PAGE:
e. Special provisions - Republic of Vietnam
(2) In addition, any officer, warrant officer, or enlisted man whose branch is other than infantry, who under appropriate orders was assigned to advise a unit listed in (4) and (5) below or was assigned as a member of a White Star Mobile Training Team or a member of MAAG-Laos as indicated in f (l) and (2) below will be eligible for award of the CIB provided all other requirements have been met.
(3) After 1 December 1967 for service in the Republic of Vietnam, noncommissioned officers serving as Command Sergeants Major of infantry battalions and brigades for periods of at least 30 consecutive days in a combat zone are eligible for award of the CIB provided all other requirements have been met.
(4) Subsequent to 1 March 1961, a soldier must have been-
(b) Assigned as advisor of an irregular force comparable to the above infantry units under similar conditions.
(c) Personally present and under fire while serving in an assigned primary duty as a member of a tactical advisory team while the unit participated in ground combat
(5) Subsequent to 24 May 1965, to qualify for the CIB, personnel serving in U.S. units must meet the requirements of c (l) above. Individuals who performed liaison duties with the Royal Thai Army or the Army of the Republic of Korea combat units in Vietnam are eligible for award of the badge provided they meet all other requirements.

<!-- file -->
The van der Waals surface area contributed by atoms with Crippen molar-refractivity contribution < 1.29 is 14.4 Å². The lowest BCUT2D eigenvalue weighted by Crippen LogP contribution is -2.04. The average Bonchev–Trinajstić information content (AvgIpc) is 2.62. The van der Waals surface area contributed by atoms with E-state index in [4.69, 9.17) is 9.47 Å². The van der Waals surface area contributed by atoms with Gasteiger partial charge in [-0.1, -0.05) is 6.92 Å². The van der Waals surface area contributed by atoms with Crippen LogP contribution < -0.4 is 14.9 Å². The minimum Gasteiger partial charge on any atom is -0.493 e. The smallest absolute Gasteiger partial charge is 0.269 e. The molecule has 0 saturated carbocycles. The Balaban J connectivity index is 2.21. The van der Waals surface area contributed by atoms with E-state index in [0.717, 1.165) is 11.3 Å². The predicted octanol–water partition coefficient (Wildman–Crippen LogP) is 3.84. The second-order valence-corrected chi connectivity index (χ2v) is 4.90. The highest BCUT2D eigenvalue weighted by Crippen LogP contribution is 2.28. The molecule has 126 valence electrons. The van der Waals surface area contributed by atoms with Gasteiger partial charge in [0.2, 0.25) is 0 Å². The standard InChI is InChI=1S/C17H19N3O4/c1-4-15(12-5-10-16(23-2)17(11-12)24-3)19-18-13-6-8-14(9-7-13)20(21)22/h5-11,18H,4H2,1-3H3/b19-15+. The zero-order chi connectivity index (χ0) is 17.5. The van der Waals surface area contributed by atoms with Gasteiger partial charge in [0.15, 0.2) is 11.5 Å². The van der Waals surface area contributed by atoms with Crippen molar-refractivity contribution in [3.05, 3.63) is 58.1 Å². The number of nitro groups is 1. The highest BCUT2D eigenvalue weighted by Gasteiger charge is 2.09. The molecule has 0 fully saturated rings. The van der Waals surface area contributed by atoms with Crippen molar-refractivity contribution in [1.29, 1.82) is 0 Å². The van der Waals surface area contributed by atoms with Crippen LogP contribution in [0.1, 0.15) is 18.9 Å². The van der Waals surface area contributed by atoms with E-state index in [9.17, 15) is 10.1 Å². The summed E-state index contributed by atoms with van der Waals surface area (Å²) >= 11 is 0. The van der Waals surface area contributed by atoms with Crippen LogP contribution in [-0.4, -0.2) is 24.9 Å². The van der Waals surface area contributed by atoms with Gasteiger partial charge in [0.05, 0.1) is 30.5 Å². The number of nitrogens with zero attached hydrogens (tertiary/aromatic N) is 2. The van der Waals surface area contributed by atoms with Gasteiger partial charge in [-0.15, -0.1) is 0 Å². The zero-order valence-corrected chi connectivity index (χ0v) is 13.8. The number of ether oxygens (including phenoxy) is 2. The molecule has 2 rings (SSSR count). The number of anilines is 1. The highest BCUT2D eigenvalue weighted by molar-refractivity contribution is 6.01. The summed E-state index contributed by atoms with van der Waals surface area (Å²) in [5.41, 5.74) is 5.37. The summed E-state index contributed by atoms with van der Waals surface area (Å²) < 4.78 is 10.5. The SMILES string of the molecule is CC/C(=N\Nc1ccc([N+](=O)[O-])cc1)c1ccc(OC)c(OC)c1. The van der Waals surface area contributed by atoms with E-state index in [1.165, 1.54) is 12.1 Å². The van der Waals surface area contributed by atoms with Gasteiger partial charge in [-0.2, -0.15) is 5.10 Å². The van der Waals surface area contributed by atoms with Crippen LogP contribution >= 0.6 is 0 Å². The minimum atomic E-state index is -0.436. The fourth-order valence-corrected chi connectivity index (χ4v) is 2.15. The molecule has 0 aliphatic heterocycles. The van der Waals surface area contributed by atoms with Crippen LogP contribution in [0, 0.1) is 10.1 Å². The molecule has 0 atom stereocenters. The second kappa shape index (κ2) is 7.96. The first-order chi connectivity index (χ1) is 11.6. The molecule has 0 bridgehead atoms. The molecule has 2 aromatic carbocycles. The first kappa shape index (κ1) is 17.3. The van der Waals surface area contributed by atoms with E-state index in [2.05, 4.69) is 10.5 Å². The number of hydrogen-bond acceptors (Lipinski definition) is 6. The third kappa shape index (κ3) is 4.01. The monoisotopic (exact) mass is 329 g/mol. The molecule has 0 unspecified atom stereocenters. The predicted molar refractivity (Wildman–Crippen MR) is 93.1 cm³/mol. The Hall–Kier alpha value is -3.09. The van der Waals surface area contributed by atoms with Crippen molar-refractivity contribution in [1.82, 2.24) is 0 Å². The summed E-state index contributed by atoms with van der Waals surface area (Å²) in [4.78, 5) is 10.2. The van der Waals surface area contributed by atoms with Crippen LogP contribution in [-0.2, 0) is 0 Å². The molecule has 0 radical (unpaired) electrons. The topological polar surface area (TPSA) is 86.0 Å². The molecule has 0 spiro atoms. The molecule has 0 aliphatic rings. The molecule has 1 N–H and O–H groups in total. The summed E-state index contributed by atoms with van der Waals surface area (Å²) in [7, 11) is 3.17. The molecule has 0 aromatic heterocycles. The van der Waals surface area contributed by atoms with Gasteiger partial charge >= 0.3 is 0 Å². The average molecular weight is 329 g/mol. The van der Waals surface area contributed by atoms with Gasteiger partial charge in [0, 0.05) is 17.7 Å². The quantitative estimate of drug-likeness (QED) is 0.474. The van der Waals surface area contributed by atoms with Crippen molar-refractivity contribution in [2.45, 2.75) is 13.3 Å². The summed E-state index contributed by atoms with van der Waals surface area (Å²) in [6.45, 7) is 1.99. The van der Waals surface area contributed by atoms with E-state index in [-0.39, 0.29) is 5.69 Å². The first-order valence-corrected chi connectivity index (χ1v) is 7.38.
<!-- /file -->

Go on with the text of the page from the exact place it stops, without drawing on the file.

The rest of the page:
f. Laos - From 19 April 1961 to 6 October 1962 a soldier must have been- '
(2) A member of MAAG-Laos assigned as an advisor to a region or zone of FAR, or while serving with irregular type forces of regimental or smaller size.
(3) Personally under hostile fire while assigned as specified in (1) or (2) above.
g. Dominican Republic - From 28 April 1965 to 21 September 1966, the soldier must have met the criteria prescribed in b and c above.
h. Korea - Subsequent to 4 January 1969, a soldier must have-
(2) Been assigned to an infantry unit of company or smaller size and must be an infantry officer in the grade of captain or lower. Warrant officers and enlisted men must possess an infantry MOS. In the case of an officer whose basic branch is other than infantry who, under appropriate orders, has commanded an infantry company or smaller size infantry unit for at least 30 days, the award may be made provided all the following requirements are met .